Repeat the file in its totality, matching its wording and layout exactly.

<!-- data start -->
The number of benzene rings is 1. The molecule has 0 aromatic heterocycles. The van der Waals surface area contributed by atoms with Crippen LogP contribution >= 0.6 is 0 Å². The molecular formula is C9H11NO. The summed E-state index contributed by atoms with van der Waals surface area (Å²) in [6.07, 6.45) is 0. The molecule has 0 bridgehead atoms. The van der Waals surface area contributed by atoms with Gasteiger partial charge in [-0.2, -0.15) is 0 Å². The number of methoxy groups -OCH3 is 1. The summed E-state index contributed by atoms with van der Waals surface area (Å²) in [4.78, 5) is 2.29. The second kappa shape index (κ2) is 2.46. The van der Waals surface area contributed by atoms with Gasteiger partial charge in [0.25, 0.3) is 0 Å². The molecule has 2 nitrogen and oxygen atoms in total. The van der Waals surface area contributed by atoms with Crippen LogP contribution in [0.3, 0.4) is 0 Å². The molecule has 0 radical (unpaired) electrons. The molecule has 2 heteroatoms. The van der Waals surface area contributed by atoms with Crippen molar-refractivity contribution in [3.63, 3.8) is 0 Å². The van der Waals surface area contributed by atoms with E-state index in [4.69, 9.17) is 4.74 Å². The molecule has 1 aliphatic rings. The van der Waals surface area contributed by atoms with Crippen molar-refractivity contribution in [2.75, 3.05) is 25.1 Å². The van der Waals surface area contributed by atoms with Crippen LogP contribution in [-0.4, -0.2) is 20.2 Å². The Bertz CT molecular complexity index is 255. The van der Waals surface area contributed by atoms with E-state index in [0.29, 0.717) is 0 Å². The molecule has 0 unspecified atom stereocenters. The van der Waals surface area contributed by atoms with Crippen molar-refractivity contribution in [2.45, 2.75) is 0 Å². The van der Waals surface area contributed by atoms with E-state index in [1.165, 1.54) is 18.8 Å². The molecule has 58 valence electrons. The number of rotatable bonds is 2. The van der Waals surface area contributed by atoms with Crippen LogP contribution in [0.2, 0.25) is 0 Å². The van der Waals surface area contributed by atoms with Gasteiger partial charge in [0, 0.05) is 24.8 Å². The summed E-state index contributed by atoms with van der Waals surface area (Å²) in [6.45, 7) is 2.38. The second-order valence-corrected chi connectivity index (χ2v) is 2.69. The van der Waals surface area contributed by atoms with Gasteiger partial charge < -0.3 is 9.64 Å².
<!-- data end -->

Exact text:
The number of benzene rings is 1. The molecule has 0 aromatic heterocycles. The van der Waals surface area contributed by atoms with Crippen LogP contribution >= 0.6 is 0 Å². The molecular formula is C9H11NO. The summed E-state index contributed by atoms with van der Waals surface area (Å²) in [6.07, 6.45) is 0. The molecule has 0 bridgehead atoms. The van der Waals surface area contributed by atoms with Gasteiger partial charge in [-0.2, -0.15) is 0 Å². The number of methoxy groups -OCH3 is 1. The summed E-state index contributed by atoms with van der Waals surface area (Å²) in [4.78, 5) is 2.29. The second kappa shape index (κ2) is 2.46. The van der Waals surface area contributed by atoms with Gasteiger partial charge in [0.25, 0.3) is 0 Å². The molecule has 2 nitrogen and oxygen atoms in total. The van der Waals surface area contributed by atoms with Crippen LogP contribution in [0.3, 0.4) is 0 Å². The molecule has 0 radical (unpaired) electrons. The molecule has 2 heteroatoms. The van der Waals surface area contributed by atoms with Crippen molar-refractivity contribution in [3.63, 3.8) is 0 Å². The van der Waals surface area contributed by atoms with E-state index in [4.69, 9.17) is 4.74 Å². The molecule has 1 aliphatic rings. The van der Waals surface area contributed by atoms with Crippen molar-refractivity contribution in [2.75, 3.05) is 25.1 Å². The van der Waals surface area contributed by atoms with Crippen LogP contribution in [-0.4, -0.2) is 20.2 Å². The Bertz CT molecular complexity index is 255. The van der Waals surface area contributed by atoms with E-state index in [0.29, 0.717) is 0 Å². The molecule has 0 unspecified atom stereocenters. The van der Waals surface area contributed by atoms with Crippen molar-refractivity contribution in [2.45, 2.75) is 0 Å². The van der Waals surface area contributed by atoms with E-state index in [1.165, 1.54) is 18.8 Å². The molecule has 58 valence electrons. The number of rotatable bonds is 2. The van der Waals surface area contributed by atoms with Crippen LogP contribution in [0.2, 0.25) is 0 Å². The van der Waals surface area contributed by atoms with Gasteiger partial charge in [0, 0.05) is 24.8 Å². The summed E-state index contributed by atoms with van der Waals surface area (Å²) in [6.45, 7) is 2.38. The second-order valence-corrected chi connectivity index (χ2v) is 2.69. The van der Waals surface area contributed by atoms with Gasteiger partial charge < -0.3 is 9.64 Å².